Lebel shares that there are some fabulous items that will be offered in the January 2016 High Noon Auction including celebrity tack, fine artwork, and rare antiques. “I think not only has the quality gone up, but the accessibility to really fine items has gone up. That’s one good thing about a little bit of a turndown in certain items. Now, you can pick something up that you really like and it’s not going to cost a fortune.” Shows like High Noon are intentionally balanced to have something for everyone. Someone who has the means to purchase a $100,000 saddle may be shopping right alongside a working horsemen looking for nice pieces that they’ll be using in the arena the next day.


1032_1Selling Collectibles


Collectibles enter the market from many channels. Often, a family is cleaning out Grandpa’s barn, or items have accumulated over the years with no more room to display. Often, a working cowboy or trainer suddenly realizes that the halter or bit he has used for years might be worth a whole lot more to someone else. Lebel has advice for horse people looking to re-home that vintage tack or cowboy gear. “We always want them to contact us,” he laughs. “We’ll tell you if it’s worth something.” In all seriousness though, he adds that they continually get calls on things they can’t sell, or that may be hard to market, yet he can often point someone to a buyer who might specialize in that type of item. Lebel says,“That’s what is good about the shows. Bring your truckload of stuff and talk to the dealers. Most likely you will find that person who says that’s exactly what he or she was looking for.” He asserts that there is a buyer for every piece out there. “Whether it’s some-one buying a worn out riata to decorate their kid’s cowboy-themed bedroom, or a high-end Luis Ortega riata for a show room, there is a buyer,” he says.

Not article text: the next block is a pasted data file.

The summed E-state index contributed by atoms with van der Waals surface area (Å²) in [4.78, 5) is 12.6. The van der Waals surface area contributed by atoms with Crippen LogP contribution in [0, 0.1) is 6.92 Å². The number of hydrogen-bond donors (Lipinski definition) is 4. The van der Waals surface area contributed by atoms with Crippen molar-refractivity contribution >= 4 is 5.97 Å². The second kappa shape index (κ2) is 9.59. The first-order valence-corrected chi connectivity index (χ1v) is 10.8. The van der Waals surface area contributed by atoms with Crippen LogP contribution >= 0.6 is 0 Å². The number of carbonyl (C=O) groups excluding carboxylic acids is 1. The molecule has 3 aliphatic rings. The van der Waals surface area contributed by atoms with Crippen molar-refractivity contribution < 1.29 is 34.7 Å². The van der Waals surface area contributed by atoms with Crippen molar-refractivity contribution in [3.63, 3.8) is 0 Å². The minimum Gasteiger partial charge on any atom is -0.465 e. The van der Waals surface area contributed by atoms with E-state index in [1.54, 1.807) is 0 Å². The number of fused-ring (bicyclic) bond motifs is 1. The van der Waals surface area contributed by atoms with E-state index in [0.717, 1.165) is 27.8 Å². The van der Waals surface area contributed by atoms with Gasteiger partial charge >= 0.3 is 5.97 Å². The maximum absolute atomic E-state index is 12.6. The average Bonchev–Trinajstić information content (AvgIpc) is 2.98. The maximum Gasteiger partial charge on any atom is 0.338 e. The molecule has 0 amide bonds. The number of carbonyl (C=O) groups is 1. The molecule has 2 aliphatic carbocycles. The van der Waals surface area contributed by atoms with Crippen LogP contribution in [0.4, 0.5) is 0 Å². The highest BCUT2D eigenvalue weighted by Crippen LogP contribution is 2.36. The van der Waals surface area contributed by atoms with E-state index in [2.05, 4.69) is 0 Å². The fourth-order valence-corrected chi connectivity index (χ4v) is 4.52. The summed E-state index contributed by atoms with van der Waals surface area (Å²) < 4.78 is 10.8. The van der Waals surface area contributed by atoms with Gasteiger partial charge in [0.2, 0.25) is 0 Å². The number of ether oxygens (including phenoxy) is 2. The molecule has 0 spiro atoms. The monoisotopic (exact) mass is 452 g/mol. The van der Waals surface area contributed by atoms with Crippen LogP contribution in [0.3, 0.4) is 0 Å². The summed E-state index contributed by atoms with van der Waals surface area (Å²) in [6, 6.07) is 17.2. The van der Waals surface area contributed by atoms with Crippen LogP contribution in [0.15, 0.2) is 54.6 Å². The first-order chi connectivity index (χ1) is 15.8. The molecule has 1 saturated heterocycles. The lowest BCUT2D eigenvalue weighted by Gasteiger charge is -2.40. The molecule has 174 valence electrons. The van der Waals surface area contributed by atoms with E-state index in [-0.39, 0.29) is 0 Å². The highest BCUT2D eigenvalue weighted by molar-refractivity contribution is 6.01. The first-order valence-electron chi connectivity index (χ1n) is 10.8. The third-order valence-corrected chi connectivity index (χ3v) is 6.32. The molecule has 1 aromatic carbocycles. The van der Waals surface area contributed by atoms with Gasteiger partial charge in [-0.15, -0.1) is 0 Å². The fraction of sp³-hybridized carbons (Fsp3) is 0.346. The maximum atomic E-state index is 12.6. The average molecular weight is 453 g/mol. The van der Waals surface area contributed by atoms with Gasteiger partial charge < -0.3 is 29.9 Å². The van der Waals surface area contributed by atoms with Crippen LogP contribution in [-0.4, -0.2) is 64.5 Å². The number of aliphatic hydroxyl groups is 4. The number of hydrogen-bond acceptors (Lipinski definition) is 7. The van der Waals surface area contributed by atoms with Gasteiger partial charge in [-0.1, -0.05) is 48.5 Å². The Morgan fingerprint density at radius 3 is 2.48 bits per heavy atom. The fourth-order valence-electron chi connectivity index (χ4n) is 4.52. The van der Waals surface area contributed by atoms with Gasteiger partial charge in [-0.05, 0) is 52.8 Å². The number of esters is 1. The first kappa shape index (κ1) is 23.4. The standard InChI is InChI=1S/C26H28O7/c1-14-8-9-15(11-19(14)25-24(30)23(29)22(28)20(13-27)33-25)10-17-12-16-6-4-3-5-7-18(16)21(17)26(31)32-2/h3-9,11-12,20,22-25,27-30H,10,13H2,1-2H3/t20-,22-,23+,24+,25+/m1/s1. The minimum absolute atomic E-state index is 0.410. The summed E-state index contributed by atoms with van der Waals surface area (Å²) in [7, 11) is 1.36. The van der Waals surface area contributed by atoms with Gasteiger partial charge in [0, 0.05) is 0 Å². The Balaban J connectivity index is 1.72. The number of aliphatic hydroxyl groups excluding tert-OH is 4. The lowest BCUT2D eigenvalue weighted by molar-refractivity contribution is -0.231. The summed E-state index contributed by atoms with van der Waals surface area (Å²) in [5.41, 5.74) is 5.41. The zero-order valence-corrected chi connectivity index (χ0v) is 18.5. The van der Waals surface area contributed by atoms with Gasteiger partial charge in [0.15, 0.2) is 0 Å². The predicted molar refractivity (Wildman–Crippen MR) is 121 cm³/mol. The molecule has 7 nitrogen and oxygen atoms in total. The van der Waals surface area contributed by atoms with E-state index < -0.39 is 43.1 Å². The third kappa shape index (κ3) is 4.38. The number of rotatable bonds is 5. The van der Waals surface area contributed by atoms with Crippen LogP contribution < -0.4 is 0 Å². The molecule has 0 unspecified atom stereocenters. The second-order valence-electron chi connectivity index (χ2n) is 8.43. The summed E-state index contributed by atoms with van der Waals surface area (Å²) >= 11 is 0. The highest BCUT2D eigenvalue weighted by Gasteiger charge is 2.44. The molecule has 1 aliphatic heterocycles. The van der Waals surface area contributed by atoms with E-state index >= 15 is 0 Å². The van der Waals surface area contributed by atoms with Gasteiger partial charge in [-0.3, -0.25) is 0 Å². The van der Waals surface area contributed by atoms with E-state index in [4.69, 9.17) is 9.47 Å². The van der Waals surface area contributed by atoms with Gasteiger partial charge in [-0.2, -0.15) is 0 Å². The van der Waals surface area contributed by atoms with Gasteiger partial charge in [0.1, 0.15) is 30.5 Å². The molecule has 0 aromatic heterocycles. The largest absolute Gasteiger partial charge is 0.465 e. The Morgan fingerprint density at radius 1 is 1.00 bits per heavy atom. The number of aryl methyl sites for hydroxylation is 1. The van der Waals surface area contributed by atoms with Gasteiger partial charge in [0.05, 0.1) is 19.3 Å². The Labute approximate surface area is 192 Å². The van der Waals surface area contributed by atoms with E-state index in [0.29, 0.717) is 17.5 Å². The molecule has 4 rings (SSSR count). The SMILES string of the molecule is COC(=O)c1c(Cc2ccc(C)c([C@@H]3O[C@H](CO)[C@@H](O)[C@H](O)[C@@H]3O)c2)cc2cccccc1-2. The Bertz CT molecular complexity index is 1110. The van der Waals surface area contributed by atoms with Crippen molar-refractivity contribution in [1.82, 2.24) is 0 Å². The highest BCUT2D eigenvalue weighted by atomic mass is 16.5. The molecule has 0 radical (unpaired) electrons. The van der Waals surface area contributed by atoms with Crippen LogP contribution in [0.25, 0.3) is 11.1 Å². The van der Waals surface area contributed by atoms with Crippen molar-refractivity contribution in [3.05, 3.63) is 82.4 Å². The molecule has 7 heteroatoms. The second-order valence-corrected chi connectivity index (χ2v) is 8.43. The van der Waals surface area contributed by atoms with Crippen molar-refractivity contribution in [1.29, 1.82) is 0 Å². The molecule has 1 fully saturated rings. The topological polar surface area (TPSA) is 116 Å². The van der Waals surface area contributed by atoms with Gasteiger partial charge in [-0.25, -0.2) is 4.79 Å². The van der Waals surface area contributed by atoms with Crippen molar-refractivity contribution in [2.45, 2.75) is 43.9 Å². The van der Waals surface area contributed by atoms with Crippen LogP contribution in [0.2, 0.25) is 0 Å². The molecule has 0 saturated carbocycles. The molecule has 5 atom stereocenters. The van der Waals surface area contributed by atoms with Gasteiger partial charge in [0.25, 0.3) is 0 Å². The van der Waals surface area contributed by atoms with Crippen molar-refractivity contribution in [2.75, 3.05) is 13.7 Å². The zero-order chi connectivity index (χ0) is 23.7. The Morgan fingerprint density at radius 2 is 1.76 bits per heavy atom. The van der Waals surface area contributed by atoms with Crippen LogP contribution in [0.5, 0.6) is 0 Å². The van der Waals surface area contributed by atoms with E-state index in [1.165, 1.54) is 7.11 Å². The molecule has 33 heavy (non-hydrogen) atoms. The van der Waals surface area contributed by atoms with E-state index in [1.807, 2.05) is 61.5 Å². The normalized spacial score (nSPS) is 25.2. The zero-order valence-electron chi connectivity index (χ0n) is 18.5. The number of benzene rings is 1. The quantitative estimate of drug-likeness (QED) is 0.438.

What’s in Your Collection?


You can’t put a price on any collection when stories and memories are braided into each piece. Whether it’s a family heirloom, a piece won at auction, a treasure evoking childhood passions, or a fortuitous discovery, collectibles have value to the collector that isn’t measured in dollars.


Benny Guitron